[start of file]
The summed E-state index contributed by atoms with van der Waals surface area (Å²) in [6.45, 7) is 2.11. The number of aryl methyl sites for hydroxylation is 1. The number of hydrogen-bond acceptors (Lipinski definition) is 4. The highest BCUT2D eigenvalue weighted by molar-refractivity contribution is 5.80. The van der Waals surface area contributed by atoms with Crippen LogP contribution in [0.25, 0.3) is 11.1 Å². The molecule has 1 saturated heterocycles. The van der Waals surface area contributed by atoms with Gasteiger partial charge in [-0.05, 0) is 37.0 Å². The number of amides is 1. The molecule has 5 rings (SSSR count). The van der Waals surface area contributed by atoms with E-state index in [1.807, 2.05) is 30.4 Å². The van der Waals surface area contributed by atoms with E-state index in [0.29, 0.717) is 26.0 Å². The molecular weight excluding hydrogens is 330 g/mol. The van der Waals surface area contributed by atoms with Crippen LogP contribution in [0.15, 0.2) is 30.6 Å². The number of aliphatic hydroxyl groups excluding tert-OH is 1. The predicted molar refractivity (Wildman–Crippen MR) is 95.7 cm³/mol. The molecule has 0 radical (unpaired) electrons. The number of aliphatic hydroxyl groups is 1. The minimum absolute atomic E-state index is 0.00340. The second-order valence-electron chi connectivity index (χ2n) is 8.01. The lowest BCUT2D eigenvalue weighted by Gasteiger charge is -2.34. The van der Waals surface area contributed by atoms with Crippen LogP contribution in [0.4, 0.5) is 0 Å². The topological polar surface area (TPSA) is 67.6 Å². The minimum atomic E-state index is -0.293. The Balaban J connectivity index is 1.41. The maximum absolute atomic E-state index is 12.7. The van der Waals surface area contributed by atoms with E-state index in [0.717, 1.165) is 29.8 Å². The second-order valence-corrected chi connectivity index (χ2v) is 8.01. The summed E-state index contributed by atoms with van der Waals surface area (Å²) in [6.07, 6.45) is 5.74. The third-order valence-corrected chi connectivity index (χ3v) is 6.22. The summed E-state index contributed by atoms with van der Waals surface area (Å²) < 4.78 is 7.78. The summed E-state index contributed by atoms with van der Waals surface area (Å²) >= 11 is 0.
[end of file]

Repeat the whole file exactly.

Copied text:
The summed E-state index contributed by atoms with van der Waals surface area (Å²) in [6.45, 7) is 2.11. The number of aryl methyl sites for hydroxylation is 1. The number of hydrogen-bond acceptors (Lipinski definition) is 4. The highest BCUT2D eigenvalue weighted by molar-refractivity contribution is 5.80. The van der Waals surface area contributed by atoms with Crippen LogP contribution in [0.25, 0.3) is 11.1 Å². The molecule has 1 saturated heterocycles. The van der Waals surface area contributed by atoms with Gasteiger partial charge in [-0.05, 0) is 37.0 Å². The number of amides is 1. The molecule has 5 rings (SSSR count). The van der Waals surface area contributed by atoms with E-state index in [1.807, 2.05) is 30.4 Å². The van der Waals surface area contributed by atoms with E-state index in [0.29, 0.717) is 26.0 Å². The molecular weight excluding hydrogens is 330 g/mol. The van der Waals surface area contributed by atoms with Crippen LogP contribution in [0.15, 0.2) is 30.6 Å². The number of aliphatic hydroxyl groups excluding tert-OH is 1. The predicted molar refractivity (Wildman–Crippen MR) is 95.7 cm³/mol. The molecule has 0 radical (unpaired) electrons. The number of aliphatic hydroxyl groups is 1. The minimum absolute atomic E-state index is 0.00340. The second-order valence-electron chi connectivity index (χ2n) is 8.01. The lowest BCUT2D eigenvalue weighted by Gasteiger charge is -2.34. The van der Waals surface area contributed by atoms with Crippen LogP contribution in [0.4, 0.5) is 0 Å². The topological polar surface area (TPSA) is 67.6 Å². The minimum atomic E-state index is -0.293. The Balaban J connectivity index is 1.41. The maximum absolute atomic E-state index is 12.7. The van der Waals surface area contributed by atoms with E-state index in [0.717, 1.165) is 29.8 Å². The second-order valence-corrected chi connectivity index (χ2v) is 8.01. The summed E-state index contributed by atoms with van der Waals surface area (Å²) in [6.07, 6.45) is 5.74. The third-order valence-corrected chi connectivity index (χ3v) is 6.22. The summed E-state index contributed by atoms with van der Waals surface area (Å²) < 4.78 is 7.78. The summed E-state index contributed by atoms with van der Waals surface area (Å²) >= 11 is 0.